Viewing our experience in this world as a dream, Siddhartha found that our habit of fixating on the mere appearance of our dreamlike relative world, thinking that it is truly existing, throws us into an endless cycle of pain and anxiety. We are in a deep sleep, hibernating like a silkworm in a cocoon. We have woven a reality based on our projections, imagination, hopes, fears, and delusions. Our cocoons have become very solid and sophisticated. Our imaginings are so real to us that we are trapped in the cocoon. But we can free ourselves simply by realizing that this is all our imagination.
– Dzongsar Khyentse Rinpoche
from the book “What Makes You Not a Buddhist”
Consider the fact that no matter how many planets and stars are reflected in a lake, these reflections are encompassed within the water itself; that no matter how many universes there are, they are encompassed within a single space; and that no matter how vast and how numerous the sensory appearances of samsara and nirvana may be, they are encompassed within the single nature of mind.
“During our dreams, we do not know we are dreaming. We may even dream of interpreting a dream. Only on waking do we know it was a dream. Only after the great awakening will we realize that this is the great dream.”
We should be quite gentle in judging ourselves and remember that the habits we are fighting against come from beginningless time and are very strong. So from time to time there will be some backsliding — though in the long run there is progress and improvement. Furthermore, remember that even having entered the gate of the Dharma, having the intention to reduce our disturbing emotions, or being concerned about disturbing emotions is amazing because most people involved in samsara never even think about this.
– Thrangu Rinpoche
from the book “Luminous Clarity: A Commentary on Karma Chagme’s Union of Mahamudra and Dzogchen”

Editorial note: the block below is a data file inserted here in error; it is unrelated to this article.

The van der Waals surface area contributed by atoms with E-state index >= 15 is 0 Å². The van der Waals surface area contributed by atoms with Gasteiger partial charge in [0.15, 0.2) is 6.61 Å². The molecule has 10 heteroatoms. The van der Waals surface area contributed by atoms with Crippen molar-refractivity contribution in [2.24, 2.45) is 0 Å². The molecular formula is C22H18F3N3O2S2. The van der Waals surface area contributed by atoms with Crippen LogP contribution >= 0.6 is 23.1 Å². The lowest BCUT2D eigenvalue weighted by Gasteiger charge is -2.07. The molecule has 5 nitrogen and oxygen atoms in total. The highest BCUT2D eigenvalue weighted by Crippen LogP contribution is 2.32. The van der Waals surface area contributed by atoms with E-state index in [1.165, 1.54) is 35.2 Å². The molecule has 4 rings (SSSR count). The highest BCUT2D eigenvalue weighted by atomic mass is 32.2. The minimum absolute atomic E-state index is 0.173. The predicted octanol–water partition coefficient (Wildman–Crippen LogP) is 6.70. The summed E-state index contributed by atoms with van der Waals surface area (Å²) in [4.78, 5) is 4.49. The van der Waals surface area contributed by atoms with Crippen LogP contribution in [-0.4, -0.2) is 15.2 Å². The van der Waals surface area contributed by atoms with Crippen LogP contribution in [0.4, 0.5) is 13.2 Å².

With thanks to Just Dharma Quotes
Our mind is the basis of everything, and from our mind everything arises, Samsara and nirvana, ordinary sentient beings and enlightened ones. Consider the way beings transmigrate in the impure vision of samsara: even though the essence of the mind, the true nature of our mind, is totally pure right from the beginning, nevertheless, because pure mind is temporarily obscured by the impurity of ignorance, there is no self-recognition of our own state. Through this lack of self-recognition arise illusory thoughts and actions created by the passions. Thus various negative karmic causes are accumulated and since their maturation as effects is inevitable, one suffers bitterly, transmigrating in the six states of existence. Thus, not recognizing one’s own state is the cause of transmigration, and through this cause one becomes the slave of illusions and distractions.
This endless film show is being played in our mind – moment to moment mind states – and that is projected out in front of us as our external reality. Now as long as we are fascinated by the movie in front of us, then we believe it and we become deeply involved in what appears to be happening. But if we look back and realize it’s just a mind-show that we are projecting, then even though we can still enjoy it, we are not going to be totally devastated if it’s a tragedy or completely engulfed if it’s a romance. We know it’s just a movie.
As long as we are in samsara, whatever our lifestyle in the world, it is only suffering. Before we enter that lifestyle, we see samsara as a beautiful park, a pleasant park, but once we are involved in that lifestyle, we experience so many problems.
– Lama Zopa Rinpoche